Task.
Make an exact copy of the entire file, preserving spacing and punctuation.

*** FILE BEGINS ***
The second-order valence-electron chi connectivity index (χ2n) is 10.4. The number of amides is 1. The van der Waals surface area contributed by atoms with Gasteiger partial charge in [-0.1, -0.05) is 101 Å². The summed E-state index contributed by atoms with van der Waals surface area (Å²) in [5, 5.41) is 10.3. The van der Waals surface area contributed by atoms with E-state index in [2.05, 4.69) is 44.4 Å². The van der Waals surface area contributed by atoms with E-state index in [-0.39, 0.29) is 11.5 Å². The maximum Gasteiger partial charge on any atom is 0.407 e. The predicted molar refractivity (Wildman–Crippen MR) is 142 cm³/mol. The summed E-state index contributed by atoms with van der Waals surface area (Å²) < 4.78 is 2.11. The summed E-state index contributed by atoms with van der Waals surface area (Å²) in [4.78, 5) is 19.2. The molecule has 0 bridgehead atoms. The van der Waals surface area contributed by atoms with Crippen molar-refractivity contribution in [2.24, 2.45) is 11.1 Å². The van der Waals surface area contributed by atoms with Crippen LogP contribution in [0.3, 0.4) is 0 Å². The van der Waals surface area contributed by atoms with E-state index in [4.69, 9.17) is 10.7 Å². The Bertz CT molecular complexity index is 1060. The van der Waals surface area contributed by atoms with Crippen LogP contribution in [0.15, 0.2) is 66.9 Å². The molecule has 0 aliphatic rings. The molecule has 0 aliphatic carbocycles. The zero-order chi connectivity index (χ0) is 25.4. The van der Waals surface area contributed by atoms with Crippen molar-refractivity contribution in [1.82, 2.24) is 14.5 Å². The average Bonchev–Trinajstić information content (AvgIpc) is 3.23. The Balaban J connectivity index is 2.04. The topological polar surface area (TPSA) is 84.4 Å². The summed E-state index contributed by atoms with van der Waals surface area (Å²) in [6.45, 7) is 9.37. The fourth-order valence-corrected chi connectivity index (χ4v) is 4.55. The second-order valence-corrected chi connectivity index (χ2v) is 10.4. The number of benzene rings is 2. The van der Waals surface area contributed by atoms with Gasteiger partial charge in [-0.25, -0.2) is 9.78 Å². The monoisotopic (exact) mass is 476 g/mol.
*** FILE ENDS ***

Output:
The second-order valence-electron chi connectivity index (χ2n) is 10.4. The number of amides is 1. The van der Waals surface area contributed by atoms with Gasteiger partial charge in [-0.1, -0.05) is 101 Å². The summed E-state index contributed by atoms with van der Waals surface area (Å²) in [5, 5.41) is 10.3. The van der Waals surface area contributed by atoms with E-state index in [2.05, 4.69) is 44.4 Å². The van der Waals surface area contributed by atoms with E-state index in [-0.39, 0.29) is 11.5 Å². The maximum Gasteiger partial charge on any atom is 0.407 e. The predicted molar refractivity (Wildman–Crippen MR) is 142 cm³/mol. The summed E-state index contributed by atoms with van der Waals surface area (Å²) < 4.78 is 2.11. The summed E-state index contributed by atoms with van der Waals surface area (Å²) in [4.78, 5) is 19.2. The molecule has 0 bridgehead atoms. The van der Waals surface area contributed by atoms with Crippen molar-refractivity contribution in [2.24, 2.45) is 11.1 Å². The van der Waals surface area contributed by atoms with Crippen LogP contribution in [0.3, 0.4) is 0 Å². The van der Waals surface area contributed by atoms with E-state index in [4.69, 9.17) is 10.7 Å². The Bertz CT molecular complexity index is 1060. The van der Waals surface area contributed by atoms with Crippen LogP contribution in [0.15, 0.2) is 66.9 Å². The molecule has 0 aliphatic rings. The molecule has 0 aliphatic carbocycles. The zero-order chi connectivity index (χ0) is 25.4. The van der Waals surface area contributed by atoms with Crippen molar-refractivity contribution in [1.82, 2.24) is 14.5 Å². The average Bonchev–Trinajstić information content (AvgIpc) is 3.23. The Balaban J connectivity index is 2.04. The topological polar surface area (TPSA) is 84.4 Å². The summed E-state index contributed by atoms with van der Waals surface area (Å²) in [6.45, 7) is 9.37. The fourth-order valence-corrected chi connectivity index (χ4v) is 4.55. The second-order valence-corrected chi connectivity index (χ2v) is 10.4. The number of benzene rings is 2. The van der Waals surface area contributed by atoms with Gasteiger partial charge in [-0.25, -0.2) is 9.78 Å². The monoisotopic (exact) mass is 476 g/mol.